Click on a thumbnail to go to Google Books.
The Little Princesses (1950)
References to this work on external resources.
Wikipedia in English (1)
Amazon.com Product Description (ISBN 0312312156, Hardcover)
Once upon a time, in 1930s England, there were two little princesses named Elizabeth and Margaret Rose. Their father was the Duke of York, the second son of King George V, and their Uncle David was the future King of England.
We all know how the fairy tale ended: When King George died, “Uncle David” became King Edward VIII---who abdicated less than a year later to marry the scandalous Wallis Simpson. Suddenly the little princesses’ father was King. The family moved to Buckingham Palace, and ten-year-old Princess Elizabeth became the heir to the crown she would ultimately wear for over fifty years.
The Little Princesses shows us how it all began. In the early thirties, the Duke and Duchess of York were looking for someone to educate their daughters, Elizabeth and Margaret, then five- and two-years-old. They already had a nanny---a family retainer who had looked after their mother when she was a child---but it was time to add someone younger and livelier to the household.
Enter Marion Crawford, a twenty-four-year-old from Scotland who was promptly dubbed “Crawfie” by the young Elizabeth and who would stay with the family for sixteen years. Beginning at the quiet family home in Piccadilly and ending with the birth of Prince Charles at Buckingham Palace in 1948, Crawfie tells how she brought the princesses up to be “Royal,” while attempting to show them a bit of the ordinary world of underground trains, Girl Guides, and swimming lessons.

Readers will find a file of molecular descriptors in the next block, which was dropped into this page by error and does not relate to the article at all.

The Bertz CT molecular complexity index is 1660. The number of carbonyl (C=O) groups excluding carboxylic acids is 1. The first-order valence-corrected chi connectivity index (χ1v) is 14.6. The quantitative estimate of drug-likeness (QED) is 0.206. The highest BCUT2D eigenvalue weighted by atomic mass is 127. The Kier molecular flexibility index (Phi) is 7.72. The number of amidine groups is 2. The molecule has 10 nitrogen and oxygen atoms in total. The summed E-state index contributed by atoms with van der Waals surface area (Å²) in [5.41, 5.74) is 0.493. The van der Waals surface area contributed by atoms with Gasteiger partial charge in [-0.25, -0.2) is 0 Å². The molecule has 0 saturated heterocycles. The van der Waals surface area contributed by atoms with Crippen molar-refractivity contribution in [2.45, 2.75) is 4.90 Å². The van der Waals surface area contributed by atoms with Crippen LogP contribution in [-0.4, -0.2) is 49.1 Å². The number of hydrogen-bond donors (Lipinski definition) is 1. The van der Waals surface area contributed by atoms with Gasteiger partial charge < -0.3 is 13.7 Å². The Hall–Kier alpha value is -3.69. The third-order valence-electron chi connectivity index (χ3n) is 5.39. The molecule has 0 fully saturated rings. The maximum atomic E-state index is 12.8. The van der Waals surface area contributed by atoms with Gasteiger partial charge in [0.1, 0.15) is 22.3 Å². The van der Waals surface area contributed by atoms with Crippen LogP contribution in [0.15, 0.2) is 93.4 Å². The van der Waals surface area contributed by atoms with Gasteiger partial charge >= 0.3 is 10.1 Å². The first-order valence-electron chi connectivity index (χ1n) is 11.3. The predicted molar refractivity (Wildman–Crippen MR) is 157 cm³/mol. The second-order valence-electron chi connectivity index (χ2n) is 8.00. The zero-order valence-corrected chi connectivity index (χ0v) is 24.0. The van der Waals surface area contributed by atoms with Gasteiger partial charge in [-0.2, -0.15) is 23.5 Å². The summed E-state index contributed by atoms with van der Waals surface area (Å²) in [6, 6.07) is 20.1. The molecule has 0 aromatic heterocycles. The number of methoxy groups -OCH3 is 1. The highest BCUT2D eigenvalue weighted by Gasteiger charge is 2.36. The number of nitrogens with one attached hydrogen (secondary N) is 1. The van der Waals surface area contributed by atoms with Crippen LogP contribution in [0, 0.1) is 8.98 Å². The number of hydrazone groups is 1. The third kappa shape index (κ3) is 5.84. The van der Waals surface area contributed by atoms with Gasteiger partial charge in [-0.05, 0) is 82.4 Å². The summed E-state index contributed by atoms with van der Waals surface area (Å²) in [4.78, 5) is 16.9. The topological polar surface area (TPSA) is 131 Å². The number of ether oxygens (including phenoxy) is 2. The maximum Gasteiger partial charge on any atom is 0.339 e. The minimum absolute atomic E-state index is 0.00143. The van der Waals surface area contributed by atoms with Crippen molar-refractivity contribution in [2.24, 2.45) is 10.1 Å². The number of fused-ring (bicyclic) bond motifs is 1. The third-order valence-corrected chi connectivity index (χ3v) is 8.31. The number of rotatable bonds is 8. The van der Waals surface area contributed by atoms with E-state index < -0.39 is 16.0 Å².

The Little Princesses was first published in 1950 to a furor we cannot imagine today. It has been called the original “nanny diaries” because it was the first account of life with the Royals ever published. Although hers was a touching account of the childhood of the Queen and Princess Margaret, Crawfie was demonized by the press. The Queen Mother, who had been a great friend and who had, Crawfie maintained, given her permission to write the account, never spoke to her again.
Reading The Little Princesses now, with a poignant new introduction by BBC royal correspondent Jennie Bond, offers fascinating insights into the changing lives and times of Britains royal family.
(retrieved from Amazon Thu, 12 Mar 2015 18:21:37 -0400)
Marion Crawford, or "Crawfie" as she was to be known, became governess to the children of the Duke and Duchess of York in the early 1930s, little suspecting she was nurturing her future Queen. Beginning at the quiet family home in Piccadilly in the 1930s and ending with the birth of Prince Charles at Buckingham Palace, Crawfie tells how she brought the princesses up to be "Royal" whilst also exposing them to the ordinary world of underground trains, buses and swimming lessons. In 1950, THE LITTLE PRINCESSES was the first account of life with the Royals ever published and, although it is a touching account of the childhood of the Queen and Princess Margaret, Crawfie was demonised by the press. The Queen Mother, who had been a great friend and who had, Crawfie maintained, given her permission to write the account, never spoke to her again..
Is this you?
Become a LibraryThing Author.